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Hypertension. 2006 Mar;47(3):475-81. Epub 2006 Jan 30.

Chronic antioxidant supplementation impairs coronary endothelial function and myocardial perfusion in normal pigs.

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1
Division of Cardiovascular Diseases, Mayo Clinic College of Medicine, Rochester, MN, USA.

Abstract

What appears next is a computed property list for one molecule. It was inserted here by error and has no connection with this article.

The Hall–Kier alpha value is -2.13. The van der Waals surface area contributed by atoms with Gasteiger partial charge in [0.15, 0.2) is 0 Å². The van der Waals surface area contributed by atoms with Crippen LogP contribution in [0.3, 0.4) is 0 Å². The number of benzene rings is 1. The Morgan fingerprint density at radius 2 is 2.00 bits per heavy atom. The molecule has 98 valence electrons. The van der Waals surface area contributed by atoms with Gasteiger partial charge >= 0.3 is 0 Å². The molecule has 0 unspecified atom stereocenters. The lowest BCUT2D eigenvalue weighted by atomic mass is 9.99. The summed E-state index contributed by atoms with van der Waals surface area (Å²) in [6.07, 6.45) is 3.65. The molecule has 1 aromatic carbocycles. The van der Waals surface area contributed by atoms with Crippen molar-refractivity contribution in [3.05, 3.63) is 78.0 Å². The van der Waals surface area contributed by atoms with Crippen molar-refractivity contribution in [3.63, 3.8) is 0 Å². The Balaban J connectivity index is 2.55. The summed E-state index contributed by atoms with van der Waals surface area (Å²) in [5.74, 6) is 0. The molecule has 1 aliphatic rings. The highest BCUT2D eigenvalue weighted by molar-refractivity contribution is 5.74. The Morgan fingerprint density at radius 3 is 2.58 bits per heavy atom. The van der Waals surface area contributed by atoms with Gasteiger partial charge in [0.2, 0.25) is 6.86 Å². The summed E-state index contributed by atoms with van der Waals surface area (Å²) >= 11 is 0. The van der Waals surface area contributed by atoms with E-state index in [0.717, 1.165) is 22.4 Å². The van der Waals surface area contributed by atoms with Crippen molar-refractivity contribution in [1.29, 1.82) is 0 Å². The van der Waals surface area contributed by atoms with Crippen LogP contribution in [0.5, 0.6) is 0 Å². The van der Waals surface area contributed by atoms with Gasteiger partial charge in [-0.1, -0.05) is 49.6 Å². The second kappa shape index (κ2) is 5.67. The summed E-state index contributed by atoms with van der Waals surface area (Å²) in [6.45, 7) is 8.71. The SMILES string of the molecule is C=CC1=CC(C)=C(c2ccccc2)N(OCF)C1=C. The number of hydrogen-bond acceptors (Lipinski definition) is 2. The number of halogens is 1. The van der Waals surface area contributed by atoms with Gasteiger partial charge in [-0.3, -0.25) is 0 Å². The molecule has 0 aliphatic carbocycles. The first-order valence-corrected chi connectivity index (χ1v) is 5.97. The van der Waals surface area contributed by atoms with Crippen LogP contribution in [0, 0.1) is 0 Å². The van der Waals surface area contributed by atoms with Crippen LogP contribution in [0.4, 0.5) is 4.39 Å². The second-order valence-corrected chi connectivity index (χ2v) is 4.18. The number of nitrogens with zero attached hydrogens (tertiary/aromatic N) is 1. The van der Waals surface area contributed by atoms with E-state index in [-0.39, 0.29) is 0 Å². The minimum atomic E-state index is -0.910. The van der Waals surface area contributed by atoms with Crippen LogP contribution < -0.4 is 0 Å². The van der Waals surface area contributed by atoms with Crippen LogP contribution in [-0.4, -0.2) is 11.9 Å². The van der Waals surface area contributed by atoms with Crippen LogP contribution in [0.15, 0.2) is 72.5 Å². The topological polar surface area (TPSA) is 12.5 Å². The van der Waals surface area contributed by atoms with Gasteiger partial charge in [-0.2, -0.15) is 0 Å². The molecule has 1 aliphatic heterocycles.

Experimental studies have shown the beneficial effects of antioxidant supplementation on endothelial function in the presence of increased endogenous oxidative stress, whereas limited data are available under normal conditions. The present study tested the hypothesis that in normal pigs long-term antioxidants would have deleterious effects on the cardiovascular system. Normal domestic pigs (V, n=6) were studied 12 weeks after dietary supplementation with vitamin E (100 IU/kg per day) and vitamin C (1 g/day) and compared with normal controls (C, n=7). Myocardial perfusion and permeability index were evaluated by electron beam computed tomography after intravenous adenosine and dobutamine. Coronary endothelial function was evaluated in vitro by organ chamber and coronary tissue studied by immunoblotting and staining. Myocardial perfusion response was lower in V than in C after adenosine (10.1+/-4.5 versus 53.4+/-5.2%; P<0.01) and dobutamine (V, 78.4+/-8.1; C, 193.0+/-39.0%; P<0.05). The permeability index increased in V after adenosine (48.8+/-5.1%) and dobutamine (59.9+/-13.6%) and did not change in C. Coronary vasodilation to bradykinin and substance P was lower in V than in C. Moreover, in V, coronary nitrotyrosine and superoxide content was significantly higher than in C. The groups had similar total monomer expression of endothelial nitric oxide synthase, whereas the dimerized form, reflecting coupled enzyme, was lower in V. These findings suggest that long-term experimental antioxidant vitamin supplementation in normal pigs impairs myocardial perfusion and coronary endothelial function via an increased level of oxidative stress in the arterial wall, which may be partly related to the uncoupling of endothelial nitric oxide synthase and/or the direct prooxidant effect of vitamin radicals.

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